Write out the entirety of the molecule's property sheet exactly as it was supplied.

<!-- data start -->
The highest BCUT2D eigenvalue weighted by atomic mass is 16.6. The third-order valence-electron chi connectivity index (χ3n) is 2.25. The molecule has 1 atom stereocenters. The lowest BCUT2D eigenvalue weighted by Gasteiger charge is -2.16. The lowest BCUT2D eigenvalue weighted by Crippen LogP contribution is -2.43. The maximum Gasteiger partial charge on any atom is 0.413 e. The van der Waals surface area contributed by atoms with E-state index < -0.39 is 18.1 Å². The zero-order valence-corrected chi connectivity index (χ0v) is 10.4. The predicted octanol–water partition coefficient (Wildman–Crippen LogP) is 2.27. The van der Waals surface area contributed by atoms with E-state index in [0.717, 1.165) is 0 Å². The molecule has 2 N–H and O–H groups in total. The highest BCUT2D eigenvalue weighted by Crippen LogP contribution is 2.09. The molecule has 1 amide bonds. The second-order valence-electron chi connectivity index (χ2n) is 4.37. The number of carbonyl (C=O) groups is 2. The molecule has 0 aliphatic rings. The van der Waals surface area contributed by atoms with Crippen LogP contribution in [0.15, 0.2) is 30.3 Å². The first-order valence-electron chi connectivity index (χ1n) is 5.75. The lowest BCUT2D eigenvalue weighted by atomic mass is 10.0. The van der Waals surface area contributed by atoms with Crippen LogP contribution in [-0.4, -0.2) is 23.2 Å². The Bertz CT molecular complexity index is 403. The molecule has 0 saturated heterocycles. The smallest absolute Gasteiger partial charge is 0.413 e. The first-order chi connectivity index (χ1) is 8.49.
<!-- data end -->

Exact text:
The highest BCUT2D eigenvalue weighted by atomic mass is 16.6. The third-order valence-electron chi connectivity index (χ3n) is 2.25. The molecule has 1 atom stereocenters. The lowest BCUT2D eigenvalue weighted by Gasteiger charge is -2.16. The lowest BCUT2D eigenvalue weighted by Crippen LogP contribution is -2.43. The maximum Gasteiger partial charge on any atom is 0.413 e. The van der Waals surface area contributed by atoms with E-state index < -0.39 is 18.1 Å². The zero-order valence-corrected chi connectivity index (χ0v) is 10.4. The predicted octanol–water partition coefficient (Wildman–Crippen LogP) is 2.27. The van der Waals surface area contributed by atoms with E-state index in [0.717, 1.165) is 0 Å². The molecule has 2 N–H and O–H groups in total. The highest BCUT2D eigenvalue weighted by Crippen LogP contribution is 2.09. The molecule has 1 amide bonds. The second-order valence-electron chi connectivity index (χ2n) is 4.37. The number of carbonyl (C=O) groups is 2. The molecule has 0 aliphatic rings. The van der Waals surface area contributed by atoms with Crippen LogP contribution in [0.15, 0.2) is 30.3 Å². The first-order valence-electron chi connectivity index (χ1n) is 5.75. The lowest BCUT2D eigenvalue weighted by atomic mass is 10.0. The van der Waals surface area contributed by atoms with Crippen LogP contribution in [-0.4, -0.2) is 23.2 Å². The Bertz CT molecular complexity index is 403. The molecule has 0 saturated heterocycles. The smallest absolute Gasteiger partial charge is 0.413 e. The first-order chi connectivity index (χ1) is 8.49.